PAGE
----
Yuval Harari joined EconTalk host Russ Roberts this week to discuss his sweeping new book, Sapiens. The conversation was wide and varied, as varied as the "stories" Harari suggests distinguish our species. Are you governed by stories in the way Harari suggests? Is our ability to weave such tales really the key to homo sapiens' success?
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1. Harari's thesis is that man (of the homo sapiens variety) has been able to become dominant as a result of his ability to "flexibly cooperate" on a large scale, and that this in turn is enabled by his affinity and ability in story-telling. He regards religion, ideology, and more as "stories." How convinced are you by this characterization, and why?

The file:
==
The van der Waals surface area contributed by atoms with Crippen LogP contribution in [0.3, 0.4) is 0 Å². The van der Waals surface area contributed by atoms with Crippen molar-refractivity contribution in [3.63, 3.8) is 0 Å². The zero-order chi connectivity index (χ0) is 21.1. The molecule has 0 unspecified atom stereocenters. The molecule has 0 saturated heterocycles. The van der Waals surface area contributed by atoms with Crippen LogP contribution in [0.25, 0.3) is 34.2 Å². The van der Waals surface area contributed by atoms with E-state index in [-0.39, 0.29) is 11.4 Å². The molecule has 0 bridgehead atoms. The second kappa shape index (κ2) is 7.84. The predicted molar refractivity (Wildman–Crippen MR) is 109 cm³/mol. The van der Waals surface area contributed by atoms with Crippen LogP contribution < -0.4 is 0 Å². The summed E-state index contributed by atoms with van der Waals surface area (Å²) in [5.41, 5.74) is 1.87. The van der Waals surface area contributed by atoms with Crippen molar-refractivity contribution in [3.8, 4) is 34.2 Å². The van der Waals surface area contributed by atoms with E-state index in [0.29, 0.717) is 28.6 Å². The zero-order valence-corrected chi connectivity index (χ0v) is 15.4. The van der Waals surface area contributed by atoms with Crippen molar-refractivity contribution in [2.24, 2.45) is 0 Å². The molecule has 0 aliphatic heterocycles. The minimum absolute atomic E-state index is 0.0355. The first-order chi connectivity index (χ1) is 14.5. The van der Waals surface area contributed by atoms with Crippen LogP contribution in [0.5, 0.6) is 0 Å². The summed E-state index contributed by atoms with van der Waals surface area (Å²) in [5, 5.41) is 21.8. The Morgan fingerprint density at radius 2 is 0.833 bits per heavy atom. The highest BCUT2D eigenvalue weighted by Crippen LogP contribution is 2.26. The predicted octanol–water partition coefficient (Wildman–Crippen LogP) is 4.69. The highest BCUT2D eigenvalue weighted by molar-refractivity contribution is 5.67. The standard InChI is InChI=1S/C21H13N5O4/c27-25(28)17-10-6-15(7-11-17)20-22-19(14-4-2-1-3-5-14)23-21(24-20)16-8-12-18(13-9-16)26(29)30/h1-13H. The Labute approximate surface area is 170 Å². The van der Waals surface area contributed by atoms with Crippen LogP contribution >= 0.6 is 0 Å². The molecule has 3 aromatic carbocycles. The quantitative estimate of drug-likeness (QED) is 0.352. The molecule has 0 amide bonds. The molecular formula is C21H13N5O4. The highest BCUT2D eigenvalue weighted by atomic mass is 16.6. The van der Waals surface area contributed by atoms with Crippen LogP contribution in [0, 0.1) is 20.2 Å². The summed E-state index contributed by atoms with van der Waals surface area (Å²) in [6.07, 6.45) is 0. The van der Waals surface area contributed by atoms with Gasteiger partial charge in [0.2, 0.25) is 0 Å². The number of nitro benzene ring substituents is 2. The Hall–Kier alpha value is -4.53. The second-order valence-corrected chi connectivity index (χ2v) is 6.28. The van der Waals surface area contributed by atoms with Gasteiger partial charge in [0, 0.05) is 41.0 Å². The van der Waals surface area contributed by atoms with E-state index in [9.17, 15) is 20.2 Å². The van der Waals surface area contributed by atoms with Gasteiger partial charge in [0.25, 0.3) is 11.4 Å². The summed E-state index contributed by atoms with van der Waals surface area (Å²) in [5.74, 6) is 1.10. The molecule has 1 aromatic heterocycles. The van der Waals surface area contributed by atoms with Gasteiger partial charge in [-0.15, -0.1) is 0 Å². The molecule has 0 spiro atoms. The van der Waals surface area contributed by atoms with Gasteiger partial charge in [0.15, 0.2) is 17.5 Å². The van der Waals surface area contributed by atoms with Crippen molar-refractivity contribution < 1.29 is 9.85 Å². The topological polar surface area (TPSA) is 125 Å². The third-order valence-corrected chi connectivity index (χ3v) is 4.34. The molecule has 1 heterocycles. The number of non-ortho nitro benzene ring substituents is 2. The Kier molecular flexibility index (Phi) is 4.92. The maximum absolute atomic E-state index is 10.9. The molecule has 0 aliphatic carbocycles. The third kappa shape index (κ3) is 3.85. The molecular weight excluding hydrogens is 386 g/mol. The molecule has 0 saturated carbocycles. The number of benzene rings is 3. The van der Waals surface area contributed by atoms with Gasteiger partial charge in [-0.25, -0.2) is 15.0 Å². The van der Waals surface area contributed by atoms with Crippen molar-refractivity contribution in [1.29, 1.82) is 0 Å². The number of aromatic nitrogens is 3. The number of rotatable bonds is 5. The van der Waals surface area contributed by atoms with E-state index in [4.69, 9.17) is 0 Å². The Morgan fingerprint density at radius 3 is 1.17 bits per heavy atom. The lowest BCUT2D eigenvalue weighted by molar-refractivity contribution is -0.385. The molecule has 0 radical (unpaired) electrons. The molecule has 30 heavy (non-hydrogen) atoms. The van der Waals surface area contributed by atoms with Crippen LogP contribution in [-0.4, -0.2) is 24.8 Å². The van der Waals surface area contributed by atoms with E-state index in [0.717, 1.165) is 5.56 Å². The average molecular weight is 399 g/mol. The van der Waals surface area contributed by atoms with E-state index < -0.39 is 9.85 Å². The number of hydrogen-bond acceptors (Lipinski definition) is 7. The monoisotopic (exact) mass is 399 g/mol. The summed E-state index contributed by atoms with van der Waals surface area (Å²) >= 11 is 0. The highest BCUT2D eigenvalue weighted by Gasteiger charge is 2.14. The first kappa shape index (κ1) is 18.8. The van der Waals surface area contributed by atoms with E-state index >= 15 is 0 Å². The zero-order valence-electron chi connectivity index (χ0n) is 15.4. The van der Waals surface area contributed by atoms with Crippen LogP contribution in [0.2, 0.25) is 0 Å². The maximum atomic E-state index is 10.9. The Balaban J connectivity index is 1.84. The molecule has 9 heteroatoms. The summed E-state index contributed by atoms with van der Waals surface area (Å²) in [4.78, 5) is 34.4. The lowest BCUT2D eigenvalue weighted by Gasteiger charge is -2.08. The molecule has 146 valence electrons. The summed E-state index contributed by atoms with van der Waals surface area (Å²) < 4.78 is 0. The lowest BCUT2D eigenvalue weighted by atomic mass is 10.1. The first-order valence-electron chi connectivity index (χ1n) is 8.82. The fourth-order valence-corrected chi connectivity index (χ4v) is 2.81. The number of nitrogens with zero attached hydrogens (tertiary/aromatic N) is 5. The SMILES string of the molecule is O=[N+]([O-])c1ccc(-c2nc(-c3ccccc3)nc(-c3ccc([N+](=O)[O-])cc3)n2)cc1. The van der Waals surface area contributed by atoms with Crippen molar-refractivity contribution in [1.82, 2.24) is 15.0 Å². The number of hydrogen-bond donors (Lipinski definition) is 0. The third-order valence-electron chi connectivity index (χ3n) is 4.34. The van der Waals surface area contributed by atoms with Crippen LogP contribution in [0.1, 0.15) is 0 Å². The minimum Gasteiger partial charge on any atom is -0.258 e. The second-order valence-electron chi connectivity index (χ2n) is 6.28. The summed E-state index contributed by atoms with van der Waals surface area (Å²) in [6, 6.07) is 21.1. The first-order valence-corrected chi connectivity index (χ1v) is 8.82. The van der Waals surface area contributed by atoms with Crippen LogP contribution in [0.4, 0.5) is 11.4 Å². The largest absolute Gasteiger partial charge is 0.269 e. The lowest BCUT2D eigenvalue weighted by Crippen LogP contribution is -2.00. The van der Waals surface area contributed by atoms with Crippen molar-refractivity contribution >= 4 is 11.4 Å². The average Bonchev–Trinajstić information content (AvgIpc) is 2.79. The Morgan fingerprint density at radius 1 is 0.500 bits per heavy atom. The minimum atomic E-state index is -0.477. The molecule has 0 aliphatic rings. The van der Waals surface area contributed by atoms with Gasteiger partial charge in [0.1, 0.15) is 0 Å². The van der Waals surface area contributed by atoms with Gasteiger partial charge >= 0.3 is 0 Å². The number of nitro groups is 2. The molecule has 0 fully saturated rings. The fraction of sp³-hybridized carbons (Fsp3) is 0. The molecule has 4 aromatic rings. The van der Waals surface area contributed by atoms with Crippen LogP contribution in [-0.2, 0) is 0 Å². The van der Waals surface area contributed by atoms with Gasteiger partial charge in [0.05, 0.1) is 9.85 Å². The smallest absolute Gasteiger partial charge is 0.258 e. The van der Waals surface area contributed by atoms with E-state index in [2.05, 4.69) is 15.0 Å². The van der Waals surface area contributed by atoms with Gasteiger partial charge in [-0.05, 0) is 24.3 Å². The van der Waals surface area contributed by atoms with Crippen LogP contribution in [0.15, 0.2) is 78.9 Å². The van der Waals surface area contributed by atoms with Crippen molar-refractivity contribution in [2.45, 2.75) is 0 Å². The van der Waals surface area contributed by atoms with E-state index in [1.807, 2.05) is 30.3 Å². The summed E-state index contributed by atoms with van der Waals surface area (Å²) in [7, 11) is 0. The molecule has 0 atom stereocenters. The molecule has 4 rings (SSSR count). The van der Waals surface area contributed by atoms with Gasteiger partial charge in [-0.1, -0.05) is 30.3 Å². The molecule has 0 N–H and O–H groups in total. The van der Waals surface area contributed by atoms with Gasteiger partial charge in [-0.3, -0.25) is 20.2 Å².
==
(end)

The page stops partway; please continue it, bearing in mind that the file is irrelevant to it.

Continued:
2. In discussing stories, Roberts notes the "cherished fictions" which sustain him. What such "fictions" do you hold dear, and what value do they provide you with?
3. Harari claims that if the populations of China and India were to adopt modern day American standards of living, the global ecosystem would collapse. Why does he think this, and what evidence can you cite either for or against his claim?
4. Harari argues that science and empire are "two sides of the same coin." Have a look at this clip from Monty Python's Life of Brian. How does this clip illustrate Harari's claim. Is Harari making a positive or normative claim? To what extent do you buy his argument? Explain.